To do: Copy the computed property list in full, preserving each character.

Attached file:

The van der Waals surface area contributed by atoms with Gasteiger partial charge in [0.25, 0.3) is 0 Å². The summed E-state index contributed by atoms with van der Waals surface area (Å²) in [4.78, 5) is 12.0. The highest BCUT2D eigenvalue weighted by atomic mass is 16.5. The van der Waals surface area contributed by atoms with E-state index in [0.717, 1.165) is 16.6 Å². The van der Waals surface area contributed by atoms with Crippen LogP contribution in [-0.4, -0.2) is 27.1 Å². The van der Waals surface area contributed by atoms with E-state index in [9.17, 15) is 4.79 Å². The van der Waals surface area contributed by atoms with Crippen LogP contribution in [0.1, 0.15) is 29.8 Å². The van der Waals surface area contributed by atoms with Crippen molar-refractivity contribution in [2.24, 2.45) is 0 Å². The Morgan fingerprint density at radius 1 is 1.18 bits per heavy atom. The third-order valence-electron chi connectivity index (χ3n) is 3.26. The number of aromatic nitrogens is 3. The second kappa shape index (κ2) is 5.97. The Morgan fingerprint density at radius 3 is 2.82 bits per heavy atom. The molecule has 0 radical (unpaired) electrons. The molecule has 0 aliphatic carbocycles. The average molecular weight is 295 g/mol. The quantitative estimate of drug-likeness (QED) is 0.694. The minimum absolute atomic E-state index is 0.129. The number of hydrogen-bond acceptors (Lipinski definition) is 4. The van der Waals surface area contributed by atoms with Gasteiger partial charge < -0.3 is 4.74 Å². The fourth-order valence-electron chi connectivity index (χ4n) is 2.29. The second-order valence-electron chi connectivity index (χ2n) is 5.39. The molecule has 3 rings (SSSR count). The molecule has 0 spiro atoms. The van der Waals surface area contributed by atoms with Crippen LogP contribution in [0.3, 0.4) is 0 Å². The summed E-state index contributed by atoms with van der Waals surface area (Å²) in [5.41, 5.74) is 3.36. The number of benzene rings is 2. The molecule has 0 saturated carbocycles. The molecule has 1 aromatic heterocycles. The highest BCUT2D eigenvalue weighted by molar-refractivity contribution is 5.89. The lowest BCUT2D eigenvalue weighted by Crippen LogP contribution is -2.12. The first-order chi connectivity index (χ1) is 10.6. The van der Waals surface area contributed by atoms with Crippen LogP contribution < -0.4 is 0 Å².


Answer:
The van der Waals surface area contributed by atoms with Gasteiger partial charge in [0.25, 0.3) is 0 Å². The summed E-state index contributed by atoms with van der Waals surface area (Å²) in [4.78, 5) is 12.0. The highest BCUT2D eigenvalue weighted by atomic mass is 16.5. The van der Waals surface area contributed by atoms with E-state index in [0.717, 1.165) is 16.6 Å². The van der Waals surface area contributed by atoms with Crippen LogP contribution in [-0.4, -0.2) is 27.1 Å². The van der Waals surface area contributed by atoms with E-state index in [9.17, 15) is 4.79 Å². The van der Waals surface area contributed by atoms with Crippen LogP contribution in [0.1, 0.15) is 29.8 Å². The van der Waals surface area contributed by atoms with Crippen molar-refractivity contribution in [2.24, 2.45) is 0 Å². The Morgan fingerprint density at radius 1 is 1.18 bits per heavy atom. The third-order valence-electron chi connectivity index (χ3n) is 3.26. The number of aromatic nitrogens is 3. The second kappa shape index (κ2) is 5.97. The Morgan fingerprint density at radius 3 is 2.82 bits per heavy atom. The molecule has 0 radical (unpaired) electrons. The molecule has 0 aliphatic carbocycles. The average molecular weight is 295 g/mol. The quantitative estimate of drug-likeness (QED) is 0.694. The minimum absolute atomic E-state index is 0.129. The number of hydrogen-bond acceptors (Lipinski definition) is 4. The van der Waals surface area contributed by atoms with Gasteiger partial charge < -0.3 is 4.74 Å². The fourth-order valence-electron chi connectivity index (χ4n) is 2.29. The second-order valence-electron chi connectivity index (χ2n) is 5.39. The molecule has 3 rings (SSSR count). The molecule has 0 spiro atoms. The van der Waals surface area contributed by atoms with Crippen LogP contribution in [0.3, 0.4) is 0 Å². The summed E-state index contributed by atoms with van der Waals surface area (Å²) in [5.41, 5.74) is 3.36. The number of benzene rings is 2. The molecule has 0 saturated carbocycles. The molecule has 1 aromatic heterocycles. The highest BCUT2D eigenvalue weighted by molar-refractivity contribution is 5.89. The lowest BCUT2D eigenvalue weighted by Crippen LogP contribution is -2.12. The first-order chi connectivity index (χ1) is 10.6. The van der Waals surface area contributed by atoms with Crippen LogP contribution < -0.4 is 0 Å².